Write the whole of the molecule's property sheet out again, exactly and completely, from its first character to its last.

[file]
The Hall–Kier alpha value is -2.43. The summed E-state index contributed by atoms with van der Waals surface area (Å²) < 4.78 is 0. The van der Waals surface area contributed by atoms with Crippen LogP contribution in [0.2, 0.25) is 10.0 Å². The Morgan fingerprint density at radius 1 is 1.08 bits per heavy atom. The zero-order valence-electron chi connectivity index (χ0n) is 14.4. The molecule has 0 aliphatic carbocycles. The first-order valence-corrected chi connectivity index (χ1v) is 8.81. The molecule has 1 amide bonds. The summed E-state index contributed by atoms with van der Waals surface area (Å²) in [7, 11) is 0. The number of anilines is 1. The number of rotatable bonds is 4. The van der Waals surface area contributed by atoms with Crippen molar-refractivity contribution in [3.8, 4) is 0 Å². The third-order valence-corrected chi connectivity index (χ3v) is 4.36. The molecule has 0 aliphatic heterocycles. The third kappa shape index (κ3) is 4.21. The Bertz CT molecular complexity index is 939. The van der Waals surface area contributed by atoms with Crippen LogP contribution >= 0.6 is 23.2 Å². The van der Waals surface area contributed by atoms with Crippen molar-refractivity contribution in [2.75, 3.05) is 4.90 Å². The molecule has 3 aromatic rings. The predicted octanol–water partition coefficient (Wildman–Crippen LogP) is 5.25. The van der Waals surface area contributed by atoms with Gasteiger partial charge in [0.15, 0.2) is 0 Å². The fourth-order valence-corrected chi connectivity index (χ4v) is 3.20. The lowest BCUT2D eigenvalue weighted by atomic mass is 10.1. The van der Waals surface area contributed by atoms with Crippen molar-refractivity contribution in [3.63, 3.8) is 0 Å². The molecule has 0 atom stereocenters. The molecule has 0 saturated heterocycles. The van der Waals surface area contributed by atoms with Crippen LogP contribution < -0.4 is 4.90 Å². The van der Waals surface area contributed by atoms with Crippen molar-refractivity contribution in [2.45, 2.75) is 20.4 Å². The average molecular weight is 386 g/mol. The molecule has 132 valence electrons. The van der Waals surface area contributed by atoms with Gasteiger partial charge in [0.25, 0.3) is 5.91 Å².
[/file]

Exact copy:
The Hall–Kier alpha value is -2.43. The summed E-state index contributed by atoms with van der Waals surface area (Å²) < 4.78 is 0. The van der Waals surface area contributed by atoms with Crippen LogP contribution in [0.2, 0.25) is 10.0 Å². The Morgan fingerprint density at radius 1 is 1.08 bits per heavy atom. The zero-order valence-electron chi connectivity index (χ0n) is 14.4. The molecule has 0 aliphatic carbocycles. The first-order valence-corrected chi connectivity index (χ1v) is 8.81. The molecule has 1 amide bonds. The summed E-state index contributed by atoms with van der Waals surface area (Å²) in [7, 11) is 0. The number of anilines is 1. The number of rotatable bonds is 4. The van der Waals surface area contributed by atoms with Crippen molar-refractivity contribution in [3.8, 4) is 0 Å². The third-order valence-corrected chi connectivity index (χ3v) is 4.36. The molecule has 0 aliphatic heterocycles. The third kappa shape index (κ3) is 4.21. The Bertz CT molecular complexity index is 939. The van der Waals surface area contributed by atoms with Crippen LogP contribution >= 0.6 is 23.2 Å². The van der Waals surface area contributed by atoms with Crippen molar-refractivity contribution in [2.75, 3.05) is 4.90 Å². The molecule has 3 aromatic rings. The predicted octanol–water partition coefficient (Wildman–Crippen LogP) is 5.25. The van der Waals surface area contributed by atoms with Gasteiger partial charge in [0.15, 0.2) is 0 Å². The fourth-order valence-corrected chi connectivity index (χ4v) is 3.20. The lowest BCUT2D eigenvalue weighted by atomic mass is 10.1. The van der Waals surface area contributed by atoms with Crippen molar-refractivity contribution in [3.63, 3.8) is 0 Å². The molecule has 0 atom stereocenters. The molecule has 0 saturated heterocycles. The van der Waals surface area contributed by atoms with Crippen LogP contribution < -0.4 is 4.90 Å². The van der Waals surface area contributed by atoms with Crippen molar-refractivity contribution in [2.45, 2.75) is 20.4 Å². The average molecular weight is 386 g/mol. The molecule has 132 valence electrons. The van der Waals surface area contributed by atoms with Gasteiger partial charge in [0.25, 0.3) is 5.91 Å².